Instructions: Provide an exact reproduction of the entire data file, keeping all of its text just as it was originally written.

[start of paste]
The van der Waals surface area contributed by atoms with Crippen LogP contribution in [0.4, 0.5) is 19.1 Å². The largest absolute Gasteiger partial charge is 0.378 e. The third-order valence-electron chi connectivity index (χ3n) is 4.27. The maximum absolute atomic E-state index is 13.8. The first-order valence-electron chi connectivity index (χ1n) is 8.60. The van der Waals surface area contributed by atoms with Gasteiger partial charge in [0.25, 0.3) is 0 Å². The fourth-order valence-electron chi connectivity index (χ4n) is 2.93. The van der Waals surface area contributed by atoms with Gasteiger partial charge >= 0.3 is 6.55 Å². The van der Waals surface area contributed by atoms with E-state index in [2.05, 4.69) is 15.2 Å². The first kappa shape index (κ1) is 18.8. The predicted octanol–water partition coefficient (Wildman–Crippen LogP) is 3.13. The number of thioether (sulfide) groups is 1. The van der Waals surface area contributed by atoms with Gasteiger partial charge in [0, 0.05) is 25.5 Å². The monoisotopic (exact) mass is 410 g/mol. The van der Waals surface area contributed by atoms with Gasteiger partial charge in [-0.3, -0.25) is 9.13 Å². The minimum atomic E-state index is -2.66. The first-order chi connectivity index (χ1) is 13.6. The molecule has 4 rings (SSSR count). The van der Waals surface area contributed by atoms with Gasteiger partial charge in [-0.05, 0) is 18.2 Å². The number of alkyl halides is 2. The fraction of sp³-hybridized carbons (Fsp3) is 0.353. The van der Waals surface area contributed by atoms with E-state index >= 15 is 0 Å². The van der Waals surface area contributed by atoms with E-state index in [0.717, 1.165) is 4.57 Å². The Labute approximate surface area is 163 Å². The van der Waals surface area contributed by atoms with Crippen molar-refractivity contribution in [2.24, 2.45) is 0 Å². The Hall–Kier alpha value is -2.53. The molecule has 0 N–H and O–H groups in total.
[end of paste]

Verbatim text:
The van der Waals surface area contributed by atoms with Crippen LogP contribution in [0.4, 0.5) is 19.1 Å². The largest absolute Gasteiger partial charge is 0.378 e. The third-order valence-electron chi connectivity index (χ3n) is 4.27. The maximum absolute atomic E-state index is 13.8. The first-order valence-electron chi connectivity index (χ1n) is 8.60. The van der Waals surface area contributed by atoms with Gasteiger partial charge in [0.25, 0.3) is 0 Å². The fourth-order valence-electron chi connectivity index (χ4n) is 2.93. The van der Waals surface area contributed by atoms with Gasteiger partial charge >= 0.3 is 6.55 Å². The van der Waals surface area contributed by atoms with E-state index in [2.05, 4.69) is 15.2 Å². The first kappa shape index (κ1) is 18.8. The predicted octanol–water partition coefficient (Wildman–Crippen LogP) is 3.13. The number of thioether (sulfide) groups is 1. The van der Waals surface area contributed by atoms with Gasteiger partial charge in [0, 0.05) is 25.5 Å². The monoisotopic (exact) mass is 410 g/mol. The van der Waals surface area contributed by atoms with Gasteiger partial charge in [-0.3, -0.25) is 9.13 Å². The minimum atomic E-state index is -2.66. The first-order chi connectivity index (χ1) is 13.6. The molecule has 4 rings (SSSR count). The van der Waals surface area contributed by atoms with Gasteiger partial charge in [-0.05, 0) is 18.2 Å². The number of alkyl halides is 2. The fraction of sp³-hybridized carbons (Fsp3) is 0.353. The van der Waals surface area contributed by atoms with E-state index >= 15 is 0 Å². The van der Waals surface area contributed by atoms with E-state index in [0.717, 1.165) is 4.57 Å². The Labute approximate surface area is 163 Å². The van der Waals surface area contributed by atoms with Crippen molar-refractivity contribution in [2.24, 2.45) is 0 Å². The Hall–Kier alpha value is -2.53. The molecule has 0 N–H and O–H groups in total.